We covered the pit with a metal cover that my husband fashioned to let things cool slowly and keep the dew off over night. The next day it was time to pull the pots out 😀 My husband and I always call these moments Christmas. Pulling the pots out of the pit, or out of a glaze fired kiln, is just the best! They were barely cool enough, but I just couldn’t wait.
I cleaned the ash off the outside and insides of the pots with a clean rag. Then I brought them home and polished them up with some furniture wax to create a nice finish and protect the pots from the moisture in the atmosphere. If you’re interested in how I finish the pots up and how to care for them over time please check out my pit fired pottery care guide.
I can not wait to do this process again. I have some very cool pots waiting in my studio to be pit fired and am expecting even cooler results next time around. I am planning at least one more pit firing this summer, but I would love to get 2 or 3 more in before the weather gets cold. I’m almost ready to do another mid-range glaze firing as well so keep an eye out for that in the coming weeks. As always thanks so much for your interest and support <3
I think everything in life seems to take longer than I expect it to. Perhaps I should be used the the fact that I move at a turtle’s pace by now 😛 I think I will embrace the motto “slow and steady”. In any case I have good news to share!
I have had my garage studio up and running for a little while now and things are getting into a rhythm.
I do not have the kiln moved in and set up yet, but I have been producing pottery. I am currently working on stockpiling decorative pots to be pit fired when the weather gets warm.
I have also started working on some large mugs, and pulling handles for the first time since college.
I have plans for more pots and mugs as well as working on different types of planters again. Ceramics had taken a strong hold on me and I have spent all of my creative time as of late focusing on that. I will surly be painting again in the future, but for the time being I have nothing in the works there.
The second bit of good news I have to share is that my online shop up and running now! I was able to make a light box and take nice photographs of the work I have for sale.
Getting the whole system up and running has been a bit of a task, but I believe it is working correctly. PLEASE message me, via the contact form on the sidebar, and let me know if you have any problems trying to purchase something. I will gladly work to resolve any problems that might occur. You can shop directly from this website by clicking here or by clicking on the Shop button on the main menu. So, go check it out! Thanks for the support <3
Last week my husband and I packed up all my pottery and paintings to set up a little stand and attempt to sell my work at the Cheeseburger in Caseville festival. Caseville, Michigan is probably most famous for this 10 day Jimmy Buffett themed festival. Since my parents own a bar and grill in the area I thought it would be a good place to start putting myself out there. The Wooded Island Sports Grill was gracious enough to let me set up right outside their front door. It was an enlightening and exciting experience. Many people were interested in what I was selling and how I made it. It was great to get some feedback and even cooler to be able to sell my work to others. I truly hope those who bought from me are enjoying their pieces 🙂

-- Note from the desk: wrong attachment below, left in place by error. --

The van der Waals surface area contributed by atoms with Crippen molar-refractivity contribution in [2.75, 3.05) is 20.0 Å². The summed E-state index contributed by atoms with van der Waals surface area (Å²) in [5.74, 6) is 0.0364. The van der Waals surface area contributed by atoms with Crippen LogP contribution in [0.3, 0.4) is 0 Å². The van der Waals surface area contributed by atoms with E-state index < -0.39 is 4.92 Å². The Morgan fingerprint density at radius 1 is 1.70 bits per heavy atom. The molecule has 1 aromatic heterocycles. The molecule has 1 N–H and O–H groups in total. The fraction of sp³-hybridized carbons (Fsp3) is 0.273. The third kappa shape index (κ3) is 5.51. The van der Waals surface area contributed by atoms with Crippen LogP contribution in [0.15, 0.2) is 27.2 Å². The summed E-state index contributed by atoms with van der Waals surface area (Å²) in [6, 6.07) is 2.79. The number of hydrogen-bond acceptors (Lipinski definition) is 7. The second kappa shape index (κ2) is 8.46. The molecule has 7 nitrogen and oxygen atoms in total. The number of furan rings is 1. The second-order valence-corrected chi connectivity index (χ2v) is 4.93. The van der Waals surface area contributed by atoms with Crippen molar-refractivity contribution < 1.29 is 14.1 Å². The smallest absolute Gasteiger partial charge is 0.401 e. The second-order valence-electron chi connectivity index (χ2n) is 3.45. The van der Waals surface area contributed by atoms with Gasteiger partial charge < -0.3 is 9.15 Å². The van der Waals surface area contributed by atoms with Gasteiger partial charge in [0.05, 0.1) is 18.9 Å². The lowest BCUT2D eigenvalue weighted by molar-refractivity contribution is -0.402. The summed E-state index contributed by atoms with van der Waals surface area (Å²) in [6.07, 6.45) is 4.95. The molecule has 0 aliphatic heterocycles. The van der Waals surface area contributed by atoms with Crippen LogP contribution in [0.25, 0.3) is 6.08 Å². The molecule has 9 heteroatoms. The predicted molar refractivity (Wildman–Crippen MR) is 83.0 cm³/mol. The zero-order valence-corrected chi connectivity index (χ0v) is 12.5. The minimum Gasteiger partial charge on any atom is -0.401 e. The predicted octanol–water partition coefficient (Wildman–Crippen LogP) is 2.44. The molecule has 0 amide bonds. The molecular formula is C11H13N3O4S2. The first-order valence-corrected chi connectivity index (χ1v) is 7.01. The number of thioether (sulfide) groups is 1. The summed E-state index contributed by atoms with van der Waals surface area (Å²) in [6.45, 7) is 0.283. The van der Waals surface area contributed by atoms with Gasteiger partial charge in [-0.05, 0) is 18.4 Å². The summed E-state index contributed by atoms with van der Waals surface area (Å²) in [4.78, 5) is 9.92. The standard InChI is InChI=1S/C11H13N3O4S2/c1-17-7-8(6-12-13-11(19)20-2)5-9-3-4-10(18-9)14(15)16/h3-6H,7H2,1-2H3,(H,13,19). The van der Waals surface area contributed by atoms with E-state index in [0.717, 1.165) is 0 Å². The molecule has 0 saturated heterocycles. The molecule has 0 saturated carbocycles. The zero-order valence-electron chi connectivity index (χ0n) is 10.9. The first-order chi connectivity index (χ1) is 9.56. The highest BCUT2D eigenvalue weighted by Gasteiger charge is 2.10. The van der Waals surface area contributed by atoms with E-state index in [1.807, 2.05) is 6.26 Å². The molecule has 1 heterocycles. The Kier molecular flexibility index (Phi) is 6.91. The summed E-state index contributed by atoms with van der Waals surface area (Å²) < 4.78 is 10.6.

I do have to add that we didn’t spend the whole week working 😉 We had a really fun time hanging out at the grill and enjoying the festivities. Participating in Wednesday nights parade was definitely a highlight, even though it poured rain on us. It was good times and great company all week.
I ended up selling more than half of my inventory and I will be working on putting what I have left up on this website for sale as soon as I can. It’s time for me to get back into the studio and start creating some more work!
Hello and welcome to my new website. I’m Kayci Stanley and I am an artist and craftsperson. I focus primary on oil painting and pottery.
I feel like I am at a new start for my career. I’m making ceramic work again after about 6 years of not being able to run my kiln. I am now learning my kiln and feeling out my style. I have a strong appreciation for well made pottery and I am pushing myself to improve all around. At this time I am most interested in clean vase forms and planters. I was able to do a pit firing earlier in the summer and I thoroughly enjoyed it. Atmospheric firing is something I will certainly be pursuing more of in the future. I’m looking forward to experimenting with mid range glaze firing in my electric kiln as well.
I feel that over the past few years I have been developing a real style with my painting and I am confident in the direction I am heading. I will be continuing to focus on abstract nature themed paintings. I would like to play around withe some nonrepresentational paintings that focus on intense color and brush strokes as well.
I will have work for sale at the Cheeseburger in Caseville festival in my home town this week. This is the first time I’ve had enough work to sell like this and I’m very excited about it. I hope this is a real start to something. I’ll be using this website to post about my work and hope to have work for sale here soon as well. Please check back again in the future if you’re interested. Thanks <3